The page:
These are pensions whose performance is largely dependent on the underlying investments though an employer operated scheme may offer it’s employees certain guarantees in respect to the returns received. Unlike defined benefit schemes this does not extend to guaranteeing their annual retirement income. They are available through both company sourced and privately purchased plans.
 
What follows is a look into;

You are given a range of assets in which to place your money. These will cross a wide risk spectrum to allow your investments to be tailored according to your requirements. Typically, there are no guarantees to the level of growth you will receive or how much income this will translate into on retirement.
 
Occupational schemes may offer incentives including life insurance and employer contributions. The latter will normally result in the organisation matching any premiums contributed by a worker up to a pre-determined level
An employer may match an employees contribution up to 5% therefore if an employee earned £2,000 per month gross they would;
 
Contribute £100pm (5%) directly into the pension
Receive a gross salary of £1,900pm on which they pay tax
Receive £100pm from their employer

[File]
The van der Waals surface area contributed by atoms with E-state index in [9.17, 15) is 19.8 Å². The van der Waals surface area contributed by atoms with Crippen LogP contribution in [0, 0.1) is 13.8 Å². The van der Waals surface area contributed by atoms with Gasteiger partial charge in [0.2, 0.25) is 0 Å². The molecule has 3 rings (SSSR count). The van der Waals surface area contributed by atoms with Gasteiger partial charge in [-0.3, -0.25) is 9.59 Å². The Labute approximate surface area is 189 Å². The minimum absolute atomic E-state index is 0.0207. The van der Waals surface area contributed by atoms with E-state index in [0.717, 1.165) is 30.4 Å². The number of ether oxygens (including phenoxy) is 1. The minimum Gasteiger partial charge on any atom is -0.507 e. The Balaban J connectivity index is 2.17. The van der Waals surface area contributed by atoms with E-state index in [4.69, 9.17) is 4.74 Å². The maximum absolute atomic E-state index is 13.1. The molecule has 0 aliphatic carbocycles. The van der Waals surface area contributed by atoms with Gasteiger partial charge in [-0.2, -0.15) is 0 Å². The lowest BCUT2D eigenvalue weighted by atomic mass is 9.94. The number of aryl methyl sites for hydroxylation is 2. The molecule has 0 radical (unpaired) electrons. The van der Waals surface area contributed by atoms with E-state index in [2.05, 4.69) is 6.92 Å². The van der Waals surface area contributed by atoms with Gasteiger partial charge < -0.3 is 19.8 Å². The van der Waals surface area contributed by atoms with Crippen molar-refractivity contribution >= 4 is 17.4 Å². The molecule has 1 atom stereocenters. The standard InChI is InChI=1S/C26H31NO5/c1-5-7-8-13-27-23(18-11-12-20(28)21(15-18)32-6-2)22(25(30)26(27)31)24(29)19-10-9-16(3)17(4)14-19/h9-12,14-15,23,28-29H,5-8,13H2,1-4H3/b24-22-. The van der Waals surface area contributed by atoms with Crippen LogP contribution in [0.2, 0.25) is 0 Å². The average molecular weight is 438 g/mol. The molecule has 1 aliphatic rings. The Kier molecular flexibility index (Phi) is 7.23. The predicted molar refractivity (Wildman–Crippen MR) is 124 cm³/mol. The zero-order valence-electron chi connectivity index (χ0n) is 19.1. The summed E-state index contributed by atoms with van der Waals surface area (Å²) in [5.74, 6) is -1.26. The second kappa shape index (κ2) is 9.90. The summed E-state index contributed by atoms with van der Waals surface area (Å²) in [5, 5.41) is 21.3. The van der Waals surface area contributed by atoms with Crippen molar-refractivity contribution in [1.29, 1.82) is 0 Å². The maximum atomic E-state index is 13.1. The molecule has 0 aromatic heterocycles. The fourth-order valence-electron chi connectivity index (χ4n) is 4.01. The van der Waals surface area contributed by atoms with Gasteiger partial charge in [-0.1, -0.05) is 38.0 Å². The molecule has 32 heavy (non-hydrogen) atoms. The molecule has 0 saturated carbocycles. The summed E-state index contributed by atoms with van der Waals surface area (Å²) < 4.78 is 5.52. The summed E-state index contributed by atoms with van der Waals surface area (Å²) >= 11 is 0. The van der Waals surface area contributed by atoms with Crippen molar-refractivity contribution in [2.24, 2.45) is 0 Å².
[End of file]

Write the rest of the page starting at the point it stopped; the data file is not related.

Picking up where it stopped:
Total monthly pension contributions of £200
 
If they chose to opt out of the pension scheme they would be liable for tax on the £100 that would have otherwise been contributed into the pension. With a tax rate of 20% they would only receive £80pm rather than £200pm in a pension.
 
Another option would be to use salary sacrifice. This is an agreement between an employer and an employee where an employer will pay a fixed rate of contribution into an employee’s pension in exchange for paying them a lower salary. This allows both employer and employee to reduce National Insurance Contributions (NICs) which is another form of tax. This can effect your entitlement to certain State benefits so it is important to receive advice on this matter if it is offered
Defined contribution pension plans follow both general and specific rules set forth by HMRC. These stipulate the exact terms and restrictions each pension scheme must abide by to benefit from the favourable tax treatment afforded to pension investments by the British Government. On the whole, although they differ compared to defined benefit rules & regulations they cover the same broad areas, namely;
 

currently the amount is 25% within the UK and up to 30% offshore via qualified offshore pensions such as QROPS – Both are taxed at a rate of 0% which is why they are commonly known as tax free lump sums

ie no income or capital gains tax is charged within a pension structure, there are tax rebates for contributions made and withdrawals are charged at a person’s marginal tax rate

From April 6th there will be no limit to how much income can be withdrawn from a pension. Without any anti tax avoidance measures it would be possible to reduce your income tax bill by contributing your full salary to a pension and then withdrawing it from there since you would benefit from the commencement lump sum tax free rate

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Pensions, defined contribution (money purchase) schemes
 

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